- Take the help of devices while planning lessons: Using tech devices can boost many areas of direct instruction and improve independent practice. This offers you the scope to circulate and give one-on-one support or put together a small group. For instance, rather than giving a presentation in class and having students take notes, publish the presentation on Google Docs. You can include directions for students to take notes along with the presentation. They can go through it and learn at their own pace. Another idea is to have students take a practice quiz with the help of LMS or another assessment app.
- Allow students to share their thoughts about an app or tool you used in the classroom: Sharing the conclusion of the lesson is the key to effectively decipher how much the students have learned. Other than learning, let the students share thoughts about the app or tool they used. Ask them to include what they found or appreciated. You may not do this every time you use a program or app. But sparing some time for students to reflect on what they did (with the app), what intrigued them, and what they didn’t understand, will make them familiar with technology. Not only will it boost the confidence of the students to explore the features in the apps and programs, but it will also enhance their problem-solving skills.
- Focus on the efficiency of creation: The proficiency of creation involves a proper understanding of how to use knowledge to create something new. These creations can be physical or virtual, such as 3D printing and programming. Particularly in higher education, educators are increasingly pushing to implement maker spaces of students. This ultimately eliminates the barriers to hone the efficacy. It is crucial to offer access to the right kind of resources, allowing the learners to be inventors.
- Help students acquire media literacy on a global scale: Teachers can help the students to recognize, access, decipher, and evaluate media coverage from around the world. This can include international news sources that are available in both local languages and English translation. Students can gather a deeper knowledge and facilitate awareness of how and why different communities, individuals, events, and cultures are represented in the global mass media. They can also gain perspectives on how such things influence different contexts and facilitate cross-cultural understanding. Students can look through various foreign media representatives when carrying out the research to analyze the reasons as to why different sources take different angles.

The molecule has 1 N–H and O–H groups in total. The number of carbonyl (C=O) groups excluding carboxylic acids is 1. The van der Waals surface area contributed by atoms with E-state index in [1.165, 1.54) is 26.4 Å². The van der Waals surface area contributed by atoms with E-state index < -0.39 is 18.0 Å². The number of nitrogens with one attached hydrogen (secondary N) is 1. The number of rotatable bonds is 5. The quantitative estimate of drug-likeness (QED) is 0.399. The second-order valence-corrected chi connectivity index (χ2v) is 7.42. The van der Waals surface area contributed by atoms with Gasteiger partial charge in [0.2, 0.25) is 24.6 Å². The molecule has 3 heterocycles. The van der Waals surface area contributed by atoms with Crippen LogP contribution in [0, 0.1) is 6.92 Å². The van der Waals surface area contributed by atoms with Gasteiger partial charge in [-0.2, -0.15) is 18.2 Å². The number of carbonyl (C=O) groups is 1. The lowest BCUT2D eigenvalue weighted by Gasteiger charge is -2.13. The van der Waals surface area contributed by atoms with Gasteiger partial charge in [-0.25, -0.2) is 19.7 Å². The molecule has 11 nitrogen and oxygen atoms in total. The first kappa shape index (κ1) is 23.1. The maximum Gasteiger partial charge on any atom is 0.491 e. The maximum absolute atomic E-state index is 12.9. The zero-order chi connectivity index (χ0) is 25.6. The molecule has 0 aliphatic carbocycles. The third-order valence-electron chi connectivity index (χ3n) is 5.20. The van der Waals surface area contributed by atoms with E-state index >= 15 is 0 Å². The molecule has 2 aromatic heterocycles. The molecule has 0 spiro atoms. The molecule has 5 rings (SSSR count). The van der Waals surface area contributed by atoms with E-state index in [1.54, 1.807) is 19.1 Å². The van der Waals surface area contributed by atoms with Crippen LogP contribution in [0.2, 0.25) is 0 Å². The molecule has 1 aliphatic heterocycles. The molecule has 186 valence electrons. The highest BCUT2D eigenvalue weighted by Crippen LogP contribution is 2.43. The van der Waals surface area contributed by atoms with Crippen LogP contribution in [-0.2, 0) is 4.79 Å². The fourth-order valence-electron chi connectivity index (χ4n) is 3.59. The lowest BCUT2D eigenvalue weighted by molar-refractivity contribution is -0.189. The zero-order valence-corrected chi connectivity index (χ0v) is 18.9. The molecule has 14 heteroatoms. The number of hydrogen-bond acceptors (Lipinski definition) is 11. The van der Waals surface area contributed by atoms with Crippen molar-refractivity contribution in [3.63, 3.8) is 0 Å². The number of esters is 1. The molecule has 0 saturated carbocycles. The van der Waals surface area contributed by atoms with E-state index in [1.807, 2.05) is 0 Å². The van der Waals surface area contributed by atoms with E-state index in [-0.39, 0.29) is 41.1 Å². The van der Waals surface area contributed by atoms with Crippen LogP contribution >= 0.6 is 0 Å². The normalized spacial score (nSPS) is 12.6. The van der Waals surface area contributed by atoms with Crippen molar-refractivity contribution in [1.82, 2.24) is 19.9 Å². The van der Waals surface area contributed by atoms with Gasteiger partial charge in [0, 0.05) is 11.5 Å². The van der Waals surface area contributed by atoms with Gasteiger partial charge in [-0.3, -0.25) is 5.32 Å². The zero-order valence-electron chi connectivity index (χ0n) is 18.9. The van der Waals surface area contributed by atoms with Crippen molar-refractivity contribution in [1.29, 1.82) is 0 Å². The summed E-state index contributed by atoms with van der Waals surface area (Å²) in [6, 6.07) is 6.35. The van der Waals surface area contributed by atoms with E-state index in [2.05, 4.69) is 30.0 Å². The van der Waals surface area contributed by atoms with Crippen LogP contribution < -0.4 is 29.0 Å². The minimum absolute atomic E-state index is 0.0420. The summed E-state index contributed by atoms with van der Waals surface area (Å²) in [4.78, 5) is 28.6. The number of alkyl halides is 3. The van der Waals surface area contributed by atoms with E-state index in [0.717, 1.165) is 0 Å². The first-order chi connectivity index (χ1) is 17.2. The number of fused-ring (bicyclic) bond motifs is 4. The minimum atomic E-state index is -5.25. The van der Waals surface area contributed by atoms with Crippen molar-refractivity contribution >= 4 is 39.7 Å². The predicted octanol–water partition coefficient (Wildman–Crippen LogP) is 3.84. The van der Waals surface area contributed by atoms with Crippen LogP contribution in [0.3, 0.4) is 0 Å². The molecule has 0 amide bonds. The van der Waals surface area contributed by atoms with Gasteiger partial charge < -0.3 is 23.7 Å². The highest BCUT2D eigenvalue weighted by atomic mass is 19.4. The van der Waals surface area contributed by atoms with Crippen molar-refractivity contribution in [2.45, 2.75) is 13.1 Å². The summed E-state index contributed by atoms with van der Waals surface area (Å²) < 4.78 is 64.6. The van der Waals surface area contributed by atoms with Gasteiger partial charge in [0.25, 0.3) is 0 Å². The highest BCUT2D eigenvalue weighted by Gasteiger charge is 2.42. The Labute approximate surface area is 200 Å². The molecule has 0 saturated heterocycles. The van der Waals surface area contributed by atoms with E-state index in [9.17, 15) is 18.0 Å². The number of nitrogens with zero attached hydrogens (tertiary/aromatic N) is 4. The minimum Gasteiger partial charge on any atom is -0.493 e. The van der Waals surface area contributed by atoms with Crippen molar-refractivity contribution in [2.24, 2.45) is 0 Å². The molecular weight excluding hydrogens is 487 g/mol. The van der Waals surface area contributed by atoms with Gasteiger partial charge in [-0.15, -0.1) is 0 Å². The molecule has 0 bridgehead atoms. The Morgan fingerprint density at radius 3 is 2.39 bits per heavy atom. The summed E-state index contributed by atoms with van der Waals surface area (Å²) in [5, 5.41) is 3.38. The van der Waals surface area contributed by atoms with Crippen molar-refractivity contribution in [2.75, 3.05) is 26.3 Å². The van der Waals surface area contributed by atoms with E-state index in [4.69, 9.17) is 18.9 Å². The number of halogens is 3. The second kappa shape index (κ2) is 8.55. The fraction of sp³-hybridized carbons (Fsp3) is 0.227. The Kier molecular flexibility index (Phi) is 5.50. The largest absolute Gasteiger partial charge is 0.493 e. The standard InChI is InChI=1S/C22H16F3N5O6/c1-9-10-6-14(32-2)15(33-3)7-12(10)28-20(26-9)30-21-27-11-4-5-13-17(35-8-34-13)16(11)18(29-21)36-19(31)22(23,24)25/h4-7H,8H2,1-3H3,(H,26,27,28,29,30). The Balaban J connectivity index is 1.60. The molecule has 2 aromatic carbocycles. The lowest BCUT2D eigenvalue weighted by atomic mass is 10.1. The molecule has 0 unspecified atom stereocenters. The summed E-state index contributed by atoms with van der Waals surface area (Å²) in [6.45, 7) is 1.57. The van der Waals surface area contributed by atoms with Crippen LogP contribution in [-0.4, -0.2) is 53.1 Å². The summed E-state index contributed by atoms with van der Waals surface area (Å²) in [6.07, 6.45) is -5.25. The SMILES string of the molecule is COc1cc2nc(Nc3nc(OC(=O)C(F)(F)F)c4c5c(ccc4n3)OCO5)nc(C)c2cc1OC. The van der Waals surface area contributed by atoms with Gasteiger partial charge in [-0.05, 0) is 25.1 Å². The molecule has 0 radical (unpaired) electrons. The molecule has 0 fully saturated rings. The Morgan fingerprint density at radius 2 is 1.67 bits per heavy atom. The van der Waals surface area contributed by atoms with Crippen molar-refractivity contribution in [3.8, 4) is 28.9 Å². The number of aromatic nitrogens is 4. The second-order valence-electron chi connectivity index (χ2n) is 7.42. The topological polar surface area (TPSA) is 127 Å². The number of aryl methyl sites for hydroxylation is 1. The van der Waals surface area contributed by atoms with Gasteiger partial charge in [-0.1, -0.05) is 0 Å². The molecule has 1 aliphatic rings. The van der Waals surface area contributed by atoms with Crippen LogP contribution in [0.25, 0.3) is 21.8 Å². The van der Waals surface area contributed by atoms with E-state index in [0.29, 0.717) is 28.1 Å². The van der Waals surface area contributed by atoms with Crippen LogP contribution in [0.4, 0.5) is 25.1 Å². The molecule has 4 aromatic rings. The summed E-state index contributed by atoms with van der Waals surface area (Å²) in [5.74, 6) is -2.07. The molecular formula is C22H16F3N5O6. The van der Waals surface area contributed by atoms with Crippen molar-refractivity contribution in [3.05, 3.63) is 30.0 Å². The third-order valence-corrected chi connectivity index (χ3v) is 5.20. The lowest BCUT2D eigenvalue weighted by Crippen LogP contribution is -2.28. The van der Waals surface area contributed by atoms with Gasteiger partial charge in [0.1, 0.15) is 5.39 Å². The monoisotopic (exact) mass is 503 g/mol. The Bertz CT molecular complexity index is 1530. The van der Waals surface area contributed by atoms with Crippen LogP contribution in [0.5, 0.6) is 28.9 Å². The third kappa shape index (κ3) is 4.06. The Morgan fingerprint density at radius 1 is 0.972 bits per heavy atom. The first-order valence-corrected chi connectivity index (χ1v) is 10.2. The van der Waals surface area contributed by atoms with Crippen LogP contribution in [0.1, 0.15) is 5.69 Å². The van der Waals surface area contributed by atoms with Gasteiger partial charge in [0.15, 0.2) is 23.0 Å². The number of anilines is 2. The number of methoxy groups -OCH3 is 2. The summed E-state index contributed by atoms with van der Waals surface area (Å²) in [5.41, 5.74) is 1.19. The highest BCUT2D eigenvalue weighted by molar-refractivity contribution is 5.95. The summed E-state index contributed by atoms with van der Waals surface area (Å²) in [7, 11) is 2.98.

- Help the pupils to reach out to a global audience with the process of online publishing: These days, various institutions ensure that the research and ideas presented by the students don’t stay confined with a classroom. Instead, they are encouraged to share their learning worldwide through different online tools. Publishing is as easy as creating a free blog using WordPress, Blogger or other similar platforms. For a more defined and advanced option, consider Oracle Foundation’s ThinkQuest competition for students.
Conclusion: Digital fluency is an objective which requires the collaborative efforts of the teachers and the students. The path that leads to this process relies on us having a common outlook and language. It’s ultimately a two way street between the teacher and the learners, that will be instrumental in consolidating the digital fluency.
Author Bio: Alvin Hopkins is an experienced digital marketer associated with Essay Help for the past 3 years. He’s also a social activist and has been a part of several social awareness campaigns in the past.